The satellites airlines in the country are doing a tremendous job, collectively. They are complimenting the national air carrier Bahamasair, wonderfully well. Thousands of Bahamians who have the ongoing need to move between the islands and in particular, to and from the capital New Providence and Grand Bahama, are afforded the avenues through air corridors.
There is a caveat though.
Despite the great demand that the likes of Sky Bahamas, Western Air, Pineapple Air and Le-Air are meeting admirably, it is still essential for common courtesy to be extended at all times to the passengers. The air service is not provided freely. The tickets must be purchased as a rule.
We feel the need to advise the satellite airlines to impress upon their employees to think first of the safety of the passengers, but importantly as well about their comfort and also the need to be genuinely apologetic and courteous when the time comes and the passengers are inconvenienced due to an airline fault.
A case in point occurred over the weekend when Sky Bahamas Flight 470 was delayed. Passengers checking in were told that the adjusted schedule of departure for the 5:30 p.m. flight was 8:30 p.m. There was no explanation as to the cause of the delay and a request to speak with the person in charge was not successful. The response was that â Mr. Wilchcombe is on the ramp.â He was on the ramp and was not going to accommodate a paying passenger. That was the clear impression, gotten.
The situation was left at that and no explanation was given for the delay. It seemed like the â take it or leaveâ approach was the order of the day for Sky Bahamas on that occasion. Sure, the travel itinerary (plane ticket) listed the conditions of travel in very small print and yes it informed that the ticket was non-transferable and non-refundable.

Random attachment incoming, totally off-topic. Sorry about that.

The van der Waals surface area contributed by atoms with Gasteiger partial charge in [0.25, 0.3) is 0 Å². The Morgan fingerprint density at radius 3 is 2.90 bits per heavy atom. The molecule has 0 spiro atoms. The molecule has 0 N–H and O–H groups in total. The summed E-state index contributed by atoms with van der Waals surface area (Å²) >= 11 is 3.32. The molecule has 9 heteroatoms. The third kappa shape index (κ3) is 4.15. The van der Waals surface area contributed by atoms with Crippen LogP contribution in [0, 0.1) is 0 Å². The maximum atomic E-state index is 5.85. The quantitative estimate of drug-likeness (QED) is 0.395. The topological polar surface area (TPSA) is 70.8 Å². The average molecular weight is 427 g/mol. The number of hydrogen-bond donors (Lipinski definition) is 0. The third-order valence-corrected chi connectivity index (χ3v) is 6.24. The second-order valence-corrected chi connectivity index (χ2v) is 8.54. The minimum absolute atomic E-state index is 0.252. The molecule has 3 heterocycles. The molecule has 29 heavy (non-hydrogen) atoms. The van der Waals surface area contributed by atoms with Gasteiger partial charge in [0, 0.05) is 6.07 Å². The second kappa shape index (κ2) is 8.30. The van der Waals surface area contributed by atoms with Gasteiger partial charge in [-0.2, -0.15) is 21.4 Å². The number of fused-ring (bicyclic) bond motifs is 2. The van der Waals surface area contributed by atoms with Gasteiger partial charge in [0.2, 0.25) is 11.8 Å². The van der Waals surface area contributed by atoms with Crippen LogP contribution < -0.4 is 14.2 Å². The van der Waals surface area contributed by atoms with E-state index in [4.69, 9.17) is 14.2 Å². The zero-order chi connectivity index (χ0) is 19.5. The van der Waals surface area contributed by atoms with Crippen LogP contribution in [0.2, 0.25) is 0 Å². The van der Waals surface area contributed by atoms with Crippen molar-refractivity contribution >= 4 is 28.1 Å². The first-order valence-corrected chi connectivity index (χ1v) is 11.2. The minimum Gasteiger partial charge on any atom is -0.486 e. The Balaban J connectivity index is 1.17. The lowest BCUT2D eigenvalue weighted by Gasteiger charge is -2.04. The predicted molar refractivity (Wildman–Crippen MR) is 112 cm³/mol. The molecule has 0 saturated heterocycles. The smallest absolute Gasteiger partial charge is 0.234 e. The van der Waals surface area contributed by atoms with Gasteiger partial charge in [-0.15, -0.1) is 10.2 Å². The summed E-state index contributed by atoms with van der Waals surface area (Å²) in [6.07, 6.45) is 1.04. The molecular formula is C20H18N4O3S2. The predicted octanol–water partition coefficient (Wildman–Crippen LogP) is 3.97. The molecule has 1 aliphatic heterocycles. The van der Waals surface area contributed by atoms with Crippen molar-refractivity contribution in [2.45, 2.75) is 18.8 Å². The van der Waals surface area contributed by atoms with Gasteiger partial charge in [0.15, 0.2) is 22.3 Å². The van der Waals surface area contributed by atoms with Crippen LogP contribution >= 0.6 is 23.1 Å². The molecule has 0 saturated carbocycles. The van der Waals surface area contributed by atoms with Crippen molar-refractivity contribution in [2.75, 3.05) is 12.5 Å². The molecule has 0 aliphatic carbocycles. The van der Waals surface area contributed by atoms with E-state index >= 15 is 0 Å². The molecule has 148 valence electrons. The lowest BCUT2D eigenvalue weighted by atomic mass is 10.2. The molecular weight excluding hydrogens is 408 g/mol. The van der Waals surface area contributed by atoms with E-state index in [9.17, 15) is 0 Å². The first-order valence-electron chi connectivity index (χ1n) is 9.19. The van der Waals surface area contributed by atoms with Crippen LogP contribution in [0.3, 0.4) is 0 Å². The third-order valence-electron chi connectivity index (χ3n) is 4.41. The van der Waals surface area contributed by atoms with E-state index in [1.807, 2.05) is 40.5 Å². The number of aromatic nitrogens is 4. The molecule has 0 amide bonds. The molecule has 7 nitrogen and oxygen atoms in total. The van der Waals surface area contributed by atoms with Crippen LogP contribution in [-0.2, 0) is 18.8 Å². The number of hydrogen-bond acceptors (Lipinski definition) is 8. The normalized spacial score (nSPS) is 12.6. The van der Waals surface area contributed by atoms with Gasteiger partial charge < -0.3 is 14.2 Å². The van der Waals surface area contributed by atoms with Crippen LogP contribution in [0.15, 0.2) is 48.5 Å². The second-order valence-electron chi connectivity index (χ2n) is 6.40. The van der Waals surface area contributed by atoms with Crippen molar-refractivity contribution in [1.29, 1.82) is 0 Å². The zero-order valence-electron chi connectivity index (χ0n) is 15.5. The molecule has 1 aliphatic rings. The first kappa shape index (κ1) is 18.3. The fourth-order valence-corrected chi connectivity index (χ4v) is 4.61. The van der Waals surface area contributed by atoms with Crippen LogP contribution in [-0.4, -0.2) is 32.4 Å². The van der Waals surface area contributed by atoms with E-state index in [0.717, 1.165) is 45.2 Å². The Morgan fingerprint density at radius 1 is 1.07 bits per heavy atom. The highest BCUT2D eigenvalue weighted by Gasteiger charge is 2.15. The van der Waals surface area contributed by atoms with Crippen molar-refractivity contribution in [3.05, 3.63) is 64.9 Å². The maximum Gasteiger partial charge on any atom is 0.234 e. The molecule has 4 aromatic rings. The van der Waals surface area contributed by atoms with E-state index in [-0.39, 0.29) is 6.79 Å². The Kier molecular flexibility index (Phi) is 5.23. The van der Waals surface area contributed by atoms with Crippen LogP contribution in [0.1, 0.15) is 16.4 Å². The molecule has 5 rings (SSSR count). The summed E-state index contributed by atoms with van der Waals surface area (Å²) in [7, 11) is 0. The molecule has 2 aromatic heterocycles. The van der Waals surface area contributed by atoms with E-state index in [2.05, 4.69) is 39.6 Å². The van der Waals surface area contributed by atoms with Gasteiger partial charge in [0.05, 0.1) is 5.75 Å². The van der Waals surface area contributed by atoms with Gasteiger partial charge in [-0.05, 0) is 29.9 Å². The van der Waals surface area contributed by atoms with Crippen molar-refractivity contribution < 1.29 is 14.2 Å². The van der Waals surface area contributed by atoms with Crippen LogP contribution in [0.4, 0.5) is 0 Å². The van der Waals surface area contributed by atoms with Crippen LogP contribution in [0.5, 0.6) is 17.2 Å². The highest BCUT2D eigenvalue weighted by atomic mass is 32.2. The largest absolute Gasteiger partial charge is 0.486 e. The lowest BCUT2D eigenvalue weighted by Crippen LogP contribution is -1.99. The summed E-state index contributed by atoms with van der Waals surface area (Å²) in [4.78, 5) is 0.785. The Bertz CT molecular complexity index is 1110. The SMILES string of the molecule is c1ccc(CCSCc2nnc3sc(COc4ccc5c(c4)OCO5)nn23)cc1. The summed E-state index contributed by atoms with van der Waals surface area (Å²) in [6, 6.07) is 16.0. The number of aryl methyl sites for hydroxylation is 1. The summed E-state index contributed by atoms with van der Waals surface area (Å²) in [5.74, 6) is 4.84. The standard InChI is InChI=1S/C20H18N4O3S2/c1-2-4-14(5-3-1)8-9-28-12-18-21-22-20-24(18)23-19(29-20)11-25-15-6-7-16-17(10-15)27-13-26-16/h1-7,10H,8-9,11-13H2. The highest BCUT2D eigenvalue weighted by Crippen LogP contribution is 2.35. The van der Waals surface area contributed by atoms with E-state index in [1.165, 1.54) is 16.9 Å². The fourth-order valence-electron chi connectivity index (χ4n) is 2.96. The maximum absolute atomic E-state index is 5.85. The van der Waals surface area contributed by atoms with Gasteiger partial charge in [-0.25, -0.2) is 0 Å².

These are the times, so different than yesteryear. Once ago airlines gladly worked together to accommodate passengers. Not any longer it seems.
Take the situation as it is, â or doâ the next best thing seems to be the position of some airline employees.
Letâ s think about this for a moment.
When a passenger is informed that a flight to Freeport is going to be delayed for three hours, there is nothing wrong at all with going to great length to show that despite a scheduling difficulty efforts are being made to address the inconvenience.
Sometimes, just an explanation or a voucher to purchase a snack or a beverage while waiting would go a long way towards embellishing the image of an airline. Once ago, this was the kind of courtesy airline passengers received.
Sadly, today, that seems to be a dying culture.
We pay tribute to those many airline workers who, on a daily basis, go several extra miles to deliver courtesy and quality service. To the others, we suggest that just a bit of common courtesy and explanations about inordinate flight delays would be kind of nice.